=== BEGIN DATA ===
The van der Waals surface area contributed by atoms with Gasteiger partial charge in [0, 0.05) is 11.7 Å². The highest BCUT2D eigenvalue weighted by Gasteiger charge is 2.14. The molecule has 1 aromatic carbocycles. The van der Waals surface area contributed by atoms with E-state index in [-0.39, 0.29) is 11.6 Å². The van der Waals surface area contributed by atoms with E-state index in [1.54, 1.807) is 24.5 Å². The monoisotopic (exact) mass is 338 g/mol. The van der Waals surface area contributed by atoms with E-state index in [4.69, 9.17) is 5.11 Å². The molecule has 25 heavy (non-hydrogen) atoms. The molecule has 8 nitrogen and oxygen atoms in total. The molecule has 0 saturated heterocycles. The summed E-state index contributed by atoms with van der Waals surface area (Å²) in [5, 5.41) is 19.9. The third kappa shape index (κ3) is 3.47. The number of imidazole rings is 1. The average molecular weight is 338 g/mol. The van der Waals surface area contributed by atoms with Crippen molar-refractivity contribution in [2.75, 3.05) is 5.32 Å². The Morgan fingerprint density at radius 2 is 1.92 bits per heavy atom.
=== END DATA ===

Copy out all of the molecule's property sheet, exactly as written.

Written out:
The van der Waals surface area contributed by atoms with Gasteiger partial charge in [0, 0.05) is 11.7 Å². The highest BCUT2D eigenvalue weighted by Gasteiger charge is 2.14. The molecule has 1 aromatic carbocycles. The van der Waals surface area contributed by atoms with E-state index in [-0.39, 0.29) is 11.6 Å². The van der Waals surface area contributed by atoms with E-state index in [1.54, 1.807) is 24.5 Å². The monoisotopic (exact) mass is 338 g/mol. The van der Waals surface area contributed by atoms with E-state index in [4.69, 9.17) is 5.11 Å². The molecule has 25 heavy (non-hydrogen) atoms. The molecule has 8 nitrogen and oxygen atoms in total. The molecule has 0 saturated heterocycles. The summed E-state index contributed by atoms with van der Waals surface area (Å²) in [5, 5.41) is 19.9. The third kappa shape index (κ3) is 3.47. The number of imidazole rings is 1. The average molecular weight is 338 g/mol. The van der Waals surface area contributed by atoms with Crippen molar-refractivity contribution in [2.75, 3.05) is 5.32 Å². The Morgan fingerprint density at radius 2 is 1.92 bits per heavy atom.